what is sqlite

what is sqlite

July 28, 2021
2 minutes read time

What is SQLite?

Sqlite is a small self-contained SQL database engine written in ANSI C. It allows for creating an SQL database both on disk as a single file, and in memory. It is commonly embedded either into an operating system or an application to store data for querying against without running a full DBMS.

Sqlite has some rather attractive features that make it a good choice for many situations, those situations include;

  • Storing a cache of data between application runs.
  • Storing relational data for querying either on disk or in ram.
  • Being used as a stable format for long term storage.

This being said, Sqlite does have a few usecases it is unsuited for;

  • Being accessed directly by multiple users over the network.
  • Petabyte scale data.
  • Highly concurrent reads and writes.

Standout Features

Sqlite is small, simple and consistent. They make promises to maintain backwards compatibility and have a well worked and simple codebase.

There are about 138 thousand lines of code (not counting blank lines or comments), but over 91946 thousand lines of testing code, this means that it is probably one of the most tested pieces of software currently used today. Its so well tested and trusted that its used in the Airbus A350, which means its trusted to an Aviation-grade. Its built in limits are huge, Sqlite can support databases upto 140 terabytes in size with around a gigabyte per row. Sqlite is entirely public domain and requires no changes to licensing for embedding, reselling, repackaging, or modifying in anyway. It comes standard in a few programming languages like Python and PHP, and has out the box bindings for C/C++/TCL. Even the US Library of Congress uses it as a suitable long term data storage format. Sqlite can even be extended to support JSON and other functionality.

Sqlite is probably the most deployed database in the world, every Android, iOS, Mac, Windows 10 install has an Sqlite database running somewhere in it, its also widely used in many commercial software projects like; Skype, iTunes, Firefox, Chrome, Safari, Dropbox, TurboTax and so many more. This probably accounts for billions if not trillions of installations around the world.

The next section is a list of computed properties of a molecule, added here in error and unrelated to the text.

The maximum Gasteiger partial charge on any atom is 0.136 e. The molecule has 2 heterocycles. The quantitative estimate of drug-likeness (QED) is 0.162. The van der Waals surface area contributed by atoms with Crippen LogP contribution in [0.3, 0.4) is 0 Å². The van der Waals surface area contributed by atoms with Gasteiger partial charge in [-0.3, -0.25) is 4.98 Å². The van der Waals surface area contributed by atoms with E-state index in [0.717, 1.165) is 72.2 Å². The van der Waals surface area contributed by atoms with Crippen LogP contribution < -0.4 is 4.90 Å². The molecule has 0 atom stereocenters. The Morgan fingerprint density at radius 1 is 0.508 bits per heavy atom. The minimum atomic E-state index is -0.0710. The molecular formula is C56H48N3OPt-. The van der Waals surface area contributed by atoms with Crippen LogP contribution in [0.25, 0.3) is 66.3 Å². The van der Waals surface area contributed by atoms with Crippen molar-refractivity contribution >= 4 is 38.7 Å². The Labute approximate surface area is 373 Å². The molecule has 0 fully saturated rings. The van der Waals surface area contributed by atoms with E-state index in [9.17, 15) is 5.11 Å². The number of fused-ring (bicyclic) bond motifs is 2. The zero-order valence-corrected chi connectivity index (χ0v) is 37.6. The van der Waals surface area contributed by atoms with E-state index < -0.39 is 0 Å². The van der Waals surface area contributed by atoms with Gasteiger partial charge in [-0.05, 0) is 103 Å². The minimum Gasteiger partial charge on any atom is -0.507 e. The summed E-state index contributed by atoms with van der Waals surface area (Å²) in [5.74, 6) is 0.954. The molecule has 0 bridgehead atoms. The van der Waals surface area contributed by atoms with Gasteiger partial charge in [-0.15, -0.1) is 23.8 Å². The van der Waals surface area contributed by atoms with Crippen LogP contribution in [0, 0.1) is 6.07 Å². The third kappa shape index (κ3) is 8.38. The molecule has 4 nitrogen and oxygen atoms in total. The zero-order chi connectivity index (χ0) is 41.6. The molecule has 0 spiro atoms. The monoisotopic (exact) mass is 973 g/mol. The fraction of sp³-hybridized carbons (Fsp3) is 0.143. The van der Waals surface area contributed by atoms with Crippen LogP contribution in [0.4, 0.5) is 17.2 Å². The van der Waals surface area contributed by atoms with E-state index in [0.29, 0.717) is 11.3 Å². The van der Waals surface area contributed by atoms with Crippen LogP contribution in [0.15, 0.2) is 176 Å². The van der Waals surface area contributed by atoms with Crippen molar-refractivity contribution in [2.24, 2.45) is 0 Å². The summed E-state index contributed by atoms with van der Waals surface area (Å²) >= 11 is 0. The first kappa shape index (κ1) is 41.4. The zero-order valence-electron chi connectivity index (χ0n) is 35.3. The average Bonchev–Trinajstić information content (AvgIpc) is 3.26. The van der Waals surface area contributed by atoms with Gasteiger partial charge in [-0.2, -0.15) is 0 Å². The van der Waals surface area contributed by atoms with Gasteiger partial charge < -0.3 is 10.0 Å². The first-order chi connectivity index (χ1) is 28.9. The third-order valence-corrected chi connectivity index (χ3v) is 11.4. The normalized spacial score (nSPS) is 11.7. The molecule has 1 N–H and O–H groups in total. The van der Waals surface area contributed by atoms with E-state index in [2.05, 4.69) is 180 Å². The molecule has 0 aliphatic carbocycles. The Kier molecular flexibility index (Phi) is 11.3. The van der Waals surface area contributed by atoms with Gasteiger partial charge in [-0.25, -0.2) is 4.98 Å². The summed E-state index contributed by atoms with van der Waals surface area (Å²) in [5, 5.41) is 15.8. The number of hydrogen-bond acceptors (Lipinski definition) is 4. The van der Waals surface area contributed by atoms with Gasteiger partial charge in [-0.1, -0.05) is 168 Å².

Basic Usage

Lets get started on some basic usage. Im going to keep things very simple. For these examples we will use the command line tool sqlite3 Lets fire it up sqlite3

SQLite version 3.28.0 2019-04-16 19:49:53
Enter ".help" for usage hints.

Before we start lets turn on some helpers (they make output prettier)

.headers on
.mode column

In here we can now execute our SQL commands.

First we will create some tables

create table artist
    id   integer
        constraint artist_pk
            primary key autoincrement,
    name text not null

create unique index artist_id_uindex
    on artist (id);

create table song
    id        integer
        constraint song_pk
            primary key autoincrement,
    title     text not null,
    artist_id int  not null
        constraint artist_id
            references artist

create unique index song_id_uindex
    on song (id);

This will create a simple database with two tables. Song and Artist, there is also a relationship between a song and its artist

Lets insert some data into the database now,

INSERT INTO artist (id, name)
VALUES (1, 'Billie Eilish');
INSERT INTO artist (id, name)
VALUES (2, 'The Jackson 5');
INSERT INTO artist (id, name)
VALUES (3, 'The Beatles');

INSERT INTO song (id, title, artist_id)
VALUES (1, 'Bad Guy', 1);
INSERT INTO song (id, title, artist_id)
VALUES (2, 'I Want You Back', 2);
INSERT INTO song (id, title, artist_id)
VALUES (3, 'Hey Jude', 3);
INSERT INTO song (id, title, artist_id)
VALUES (4, 'Eleanor Rigby', 3);
INSERT INTO song (id, title, artist_id)
VALUES (5, 'Let It Be', 3);

Now we can start querying the database. First lets get all the songs.

select * from song;

We will get back

sqlite> select * from song;
id          title       artist_id
----------  ----------  ----------
1           Bad Guy     1
2           I Want You  2
3           Hey Jude    3
4           Eleanor Ri  3
5           Let It Be   3

Now lets do a more complex query with a join in it, to get the relation data. Lets get all the songs by The Beatles.

select as song_id, as artist_name, song.title as title
FROM song
         join artist on song.artist_id =
WHERE (select artist_id from artist where artist_name = 'The Beatles');

This should return something like

sqlite> song_id     artist_name  title
   ...> ----------  -----------  ----------
   ...> 3           The Beatles  Hey Jude
   ...> 4           The Beatles  Eleanor Ri
   ...> 5           The Beatles  Let It Be

Other than that this is a fully fledged SQL engine, so you can go to town trying to create whatever relational data you want inside it.